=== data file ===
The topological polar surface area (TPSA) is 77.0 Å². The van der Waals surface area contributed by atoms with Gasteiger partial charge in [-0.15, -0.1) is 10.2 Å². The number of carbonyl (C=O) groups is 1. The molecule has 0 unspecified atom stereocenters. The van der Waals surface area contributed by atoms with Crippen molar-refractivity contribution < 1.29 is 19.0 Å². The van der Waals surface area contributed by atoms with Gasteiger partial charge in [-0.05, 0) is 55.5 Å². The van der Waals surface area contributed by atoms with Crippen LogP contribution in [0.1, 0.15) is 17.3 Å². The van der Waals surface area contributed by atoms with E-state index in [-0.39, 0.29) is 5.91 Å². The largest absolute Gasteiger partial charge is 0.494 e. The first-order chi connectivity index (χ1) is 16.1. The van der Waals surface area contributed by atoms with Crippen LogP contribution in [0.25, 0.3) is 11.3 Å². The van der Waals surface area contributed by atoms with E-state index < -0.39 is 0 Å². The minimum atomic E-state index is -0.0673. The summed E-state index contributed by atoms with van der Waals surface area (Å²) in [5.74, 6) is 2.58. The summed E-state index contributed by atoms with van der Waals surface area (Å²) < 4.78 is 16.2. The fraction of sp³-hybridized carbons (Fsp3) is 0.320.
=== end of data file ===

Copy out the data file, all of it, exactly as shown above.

The topological polar surface area (TPSA) is 77.0 Å². The van der Waals surface area contributed by atoms with Gasteiger partial charge in [-0.15, -0.1) is 10.2 Å². The number of carbonyl (C=O) groups is 1. The molecule has 0 unspecified atom stereocenters. The van der Waals surface area contributed by atoms with Crippen molar-refractivity contribution < 1.29 is 19.0 Å². The van der Waals surface area contributed by atoms with Gasteiger partial charge in [-0.05, 0) is 55.5 Å². The van der Waals surface area contributed by atoms with Crippen LogP contribution in [0.1, 0.15) is 17.3 Å². The van der Waals surface area contributed by atoms with E-state index in [-0.39, 0.29) is 5.91 Å². The largest absolute Gasteiger partial charge is 0.494 e. The first-order chi connectivity index (χ1) is 16.1. The van der Waals surface area contributed by atoms with Crippen LogP contribution in [0.25, 0.3) is 11.3 Å². The van der Waals surface area contributed by atoms with E-state index < -0.39 is 0 Å². The minimum atomic E-state index is -0.0673. The summed E-state index contributed by atoms with van der Waals surface area (Å²) in [5.74, 6) is 2.58. The summed E-state index contributed by atoms with van der Waals surface area (Å²) < 4.78 is 16.2. The fraction of sp³-hybridized carbons (Fsp3) is 0.320.